The Resurgence of Smart Footwear

New Generation of Connected Shoes Will Boost Demand

In the late 2000s and early 2010s, Adidas and Nike made early attempts at implementing smart sensors in footwear. Over the years, these companies released numerous products including the Adidas Adizero F50 and Nike Lunar TR-1+, but by mid-2010s they were all quietly discontinued and these projects were abandoned.

In my view, these products failed for three main reasons: high prices, a poor user experience and low added value. These smart shoes featured detachable smart modules, which a user had to regularly remove to charge them or to sync data. But smartphone usage and wireless connectivity weren’t as widespread then as they are now, and smart shoes usually required proprietary USB connectors to transfer the data. Furthermore, their companion iOS apps and PC software weren’t very sophisticated, only able to quantify basic metrics such as steps, speed and distance travelled, without providing deeper analysis or actionable suggestions. As a result, these shoes didn’t gain broad appeal beyond sports enthusiasts and didn’t offer existing customers a strong enough incentive to keep wearing them.


Adidas Adizero F50 and Nike Lunar TR-1+ smart shoes

Despite these early missteps, over the past two years smart footwear has seen a resurgence, largely boosted by greater consumer awareness of wearables. Perhaps the most important announcement came from Under Armour at CES 2016, where it unveiled the UA SpeedForm Gemini 2 RE, its first pair of smart shoes, reasonably priced at $150. Thanks to recent advancements in sensor and Bluetooth technology, the company was able to permanently embed smart modules inside the soles of the shoes. Under Armour promises that the product’s battery will outlast the lifetime of the shoes (up to 415 miles of running), meaning that users don’t ever have to charge them.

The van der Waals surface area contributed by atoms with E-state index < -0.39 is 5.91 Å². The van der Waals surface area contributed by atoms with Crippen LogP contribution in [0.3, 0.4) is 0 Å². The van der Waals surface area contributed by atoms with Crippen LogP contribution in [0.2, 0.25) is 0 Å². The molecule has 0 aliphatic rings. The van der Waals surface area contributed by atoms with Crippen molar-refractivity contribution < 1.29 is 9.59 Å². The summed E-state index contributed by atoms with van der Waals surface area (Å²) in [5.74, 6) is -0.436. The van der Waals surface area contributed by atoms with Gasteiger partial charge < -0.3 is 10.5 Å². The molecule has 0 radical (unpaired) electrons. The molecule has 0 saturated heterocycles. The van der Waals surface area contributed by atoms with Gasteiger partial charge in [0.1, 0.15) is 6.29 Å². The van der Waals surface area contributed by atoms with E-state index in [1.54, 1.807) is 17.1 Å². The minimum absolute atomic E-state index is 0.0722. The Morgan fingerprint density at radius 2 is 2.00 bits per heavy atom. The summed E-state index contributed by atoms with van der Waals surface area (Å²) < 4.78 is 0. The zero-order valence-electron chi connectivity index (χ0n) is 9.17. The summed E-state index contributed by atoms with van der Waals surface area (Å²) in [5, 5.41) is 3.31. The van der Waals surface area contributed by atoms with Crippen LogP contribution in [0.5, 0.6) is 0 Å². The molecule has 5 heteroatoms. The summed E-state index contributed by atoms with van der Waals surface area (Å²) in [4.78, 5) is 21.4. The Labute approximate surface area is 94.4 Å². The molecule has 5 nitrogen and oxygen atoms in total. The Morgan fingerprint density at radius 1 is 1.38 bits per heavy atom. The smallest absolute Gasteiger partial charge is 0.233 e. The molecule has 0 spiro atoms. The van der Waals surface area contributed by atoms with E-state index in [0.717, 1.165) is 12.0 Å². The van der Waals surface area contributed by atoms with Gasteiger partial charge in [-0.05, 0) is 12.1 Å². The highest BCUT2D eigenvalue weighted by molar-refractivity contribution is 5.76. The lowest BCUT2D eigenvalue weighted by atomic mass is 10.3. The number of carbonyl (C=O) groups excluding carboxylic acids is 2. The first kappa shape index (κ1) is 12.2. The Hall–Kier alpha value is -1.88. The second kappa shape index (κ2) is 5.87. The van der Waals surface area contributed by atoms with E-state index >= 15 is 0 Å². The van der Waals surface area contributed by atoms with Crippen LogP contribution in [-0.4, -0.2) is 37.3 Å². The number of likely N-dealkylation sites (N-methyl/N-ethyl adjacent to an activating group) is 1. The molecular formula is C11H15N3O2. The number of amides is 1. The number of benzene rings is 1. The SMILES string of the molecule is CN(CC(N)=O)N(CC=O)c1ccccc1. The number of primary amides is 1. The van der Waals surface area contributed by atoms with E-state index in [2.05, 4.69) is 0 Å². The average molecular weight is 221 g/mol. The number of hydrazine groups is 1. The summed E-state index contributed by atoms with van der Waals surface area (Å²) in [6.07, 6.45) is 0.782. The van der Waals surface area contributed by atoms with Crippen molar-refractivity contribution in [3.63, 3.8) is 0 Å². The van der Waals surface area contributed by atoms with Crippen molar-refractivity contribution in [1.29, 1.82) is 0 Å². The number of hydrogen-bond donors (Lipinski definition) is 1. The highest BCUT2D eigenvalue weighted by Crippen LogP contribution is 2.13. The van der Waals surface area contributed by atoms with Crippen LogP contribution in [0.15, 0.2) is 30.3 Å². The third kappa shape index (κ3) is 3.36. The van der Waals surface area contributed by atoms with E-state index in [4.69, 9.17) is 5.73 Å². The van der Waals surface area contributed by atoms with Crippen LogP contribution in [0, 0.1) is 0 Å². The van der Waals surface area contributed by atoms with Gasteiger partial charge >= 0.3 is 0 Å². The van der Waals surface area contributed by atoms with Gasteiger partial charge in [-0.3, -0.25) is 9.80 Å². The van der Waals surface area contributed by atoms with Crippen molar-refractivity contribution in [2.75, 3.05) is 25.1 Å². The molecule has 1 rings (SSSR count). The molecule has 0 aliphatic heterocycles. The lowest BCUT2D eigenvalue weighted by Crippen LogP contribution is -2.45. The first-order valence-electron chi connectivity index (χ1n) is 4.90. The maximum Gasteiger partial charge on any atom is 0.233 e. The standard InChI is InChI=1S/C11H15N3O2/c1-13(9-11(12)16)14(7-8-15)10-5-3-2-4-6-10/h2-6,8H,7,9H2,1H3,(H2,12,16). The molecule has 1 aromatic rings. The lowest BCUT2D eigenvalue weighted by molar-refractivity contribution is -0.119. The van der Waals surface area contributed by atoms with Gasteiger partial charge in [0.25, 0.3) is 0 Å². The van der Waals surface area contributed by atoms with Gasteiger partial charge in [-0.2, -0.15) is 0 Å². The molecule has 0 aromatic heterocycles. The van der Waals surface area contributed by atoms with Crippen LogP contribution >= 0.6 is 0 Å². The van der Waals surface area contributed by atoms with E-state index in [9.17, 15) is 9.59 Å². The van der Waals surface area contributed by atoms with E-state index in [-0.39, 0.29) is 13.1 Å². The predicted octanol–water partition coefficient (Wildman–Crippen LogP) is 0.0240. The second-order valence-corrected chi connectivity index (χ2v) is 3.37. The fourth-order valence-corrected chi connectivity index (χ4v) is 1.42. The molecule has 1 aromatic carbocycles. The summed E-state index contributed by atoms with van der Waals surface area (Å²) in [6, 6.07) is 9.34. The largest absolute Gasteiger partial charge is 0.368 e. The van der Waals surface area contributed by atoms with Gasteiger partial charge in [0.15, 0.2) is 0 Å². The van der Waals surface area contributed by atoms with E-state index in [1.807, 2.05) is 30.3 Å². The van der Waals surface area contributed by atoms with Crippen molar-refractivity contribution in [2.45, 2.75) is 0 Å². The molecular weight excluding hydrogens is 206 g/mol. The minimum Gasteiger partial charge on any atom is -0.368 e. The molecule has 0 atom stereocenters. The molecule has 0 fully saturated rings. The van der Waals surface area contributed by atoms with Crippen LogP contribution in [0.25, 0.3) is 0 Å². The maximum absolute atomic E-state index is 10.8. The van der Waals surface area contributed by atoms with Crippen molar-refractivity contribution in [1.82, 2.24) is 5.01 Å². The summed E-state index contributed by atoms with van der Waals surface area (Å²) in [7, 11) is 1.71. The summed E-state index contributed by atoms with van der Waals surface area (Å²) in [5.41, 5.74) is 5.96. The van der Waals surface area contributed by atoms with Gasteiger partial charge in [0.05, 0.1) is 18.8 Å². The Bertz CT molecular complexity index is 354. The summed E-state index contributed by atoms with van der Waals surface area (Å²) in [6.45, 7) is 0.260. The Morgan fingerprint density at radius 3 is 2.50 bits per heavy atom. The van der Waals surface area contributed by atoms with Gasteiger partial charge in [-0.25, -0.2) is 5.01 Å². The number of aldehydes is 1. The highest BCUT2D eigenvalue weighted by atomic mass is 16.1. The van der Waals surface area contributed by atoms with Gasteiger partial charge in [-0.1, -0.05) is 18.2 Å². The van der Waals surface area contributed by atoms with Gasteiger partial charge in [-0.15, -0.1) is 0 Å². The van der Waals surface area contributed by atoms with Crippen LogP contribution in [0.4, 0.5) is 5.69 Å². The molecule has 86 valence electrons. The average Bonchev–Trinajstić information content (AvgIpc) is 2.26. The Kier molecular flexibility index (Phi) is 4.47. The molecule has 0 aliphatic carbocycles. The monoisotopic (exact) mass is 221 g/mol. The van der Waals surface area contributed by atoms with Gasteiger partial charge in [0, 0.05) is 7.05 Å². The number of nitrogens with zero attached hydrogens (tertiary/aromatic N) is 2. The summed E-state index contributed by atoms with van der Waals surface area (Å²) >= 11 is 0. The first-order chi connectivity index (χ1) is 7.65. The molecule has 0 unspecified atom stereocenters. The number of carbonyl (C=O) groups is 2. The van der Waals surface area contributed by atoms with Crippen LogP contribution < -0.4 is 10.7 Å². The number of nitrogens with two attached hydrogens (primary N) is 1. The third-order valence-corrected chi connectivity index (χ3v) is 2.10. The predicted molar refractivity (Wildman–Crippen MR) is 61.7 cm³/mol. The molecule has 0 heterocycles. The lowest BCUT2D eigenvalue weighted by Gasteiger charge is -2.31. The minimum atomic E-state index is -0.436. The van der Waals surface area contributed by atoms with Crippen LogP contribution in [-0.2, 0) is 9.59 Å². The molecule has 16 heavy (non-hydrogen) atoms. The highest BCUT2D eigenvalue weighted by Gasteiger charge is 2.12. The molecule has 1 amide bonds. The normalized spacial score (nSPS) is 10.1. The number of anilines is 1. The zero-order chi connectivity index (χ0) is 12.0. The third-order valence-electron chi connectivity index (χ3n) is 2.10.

The potential of this wearables segment is clear. According to our latest global wearables forecast, 2016 saw an important milestone for smart sports shoes, with more than 1 million pairs being sold in China (see CCS Insight Forecast Reveals Steady Growth in Smartwatch Market). The most successful product in this category was the $30 Li Ning Smart shoes, which sync with Xiaomi’s fitness app.


UA SpeedForm Gemini 2 RE and Li Ning Smart shoes

Although this new generation of connected shoes offers a superior user experience at reasonable prices, I believe smart footwear, and smart clothing, are still far from gaining wider appeal beyond sports and technology enthusiasts. I’d also argue that products that only track basic metrics are now redundant, as consumers interested in measuring their activity are likely to already own a fitness tracker or a smartwatch that offers this functionality.

Manufacturers have acknowledged this and are now working on delivering features that are difficult or impossible to replicate on wrist-worn wearables. For example, Under Armour’s latest smart shoes, such as the UA SpeedForm Velociti RE, can measure a wearer’s “activity readiness” through jump tests, and the concept shoes by Vivobarefoot in collaboration with Sensoria offer coaching for improving the wearer’s running technique.


UA SpeedForm Velociti RE and Vivobarefoot connected shoes

I believe that we’ll continue to see steady growth of this wearables category, as the cost of including smart modules in shoes falls. Another important driver will be the incentive for shoe makers to embrace this technology. Although connected sports shoes are intended for tracking and improving a user’s activity and performance, they also represent a growing opportunity for companies. The ability to monitor usage of smart footwear, assess when they’re worn out and to prompt customers to invest in a new pair offers companies a chance to interact with users and to boost shoe sales.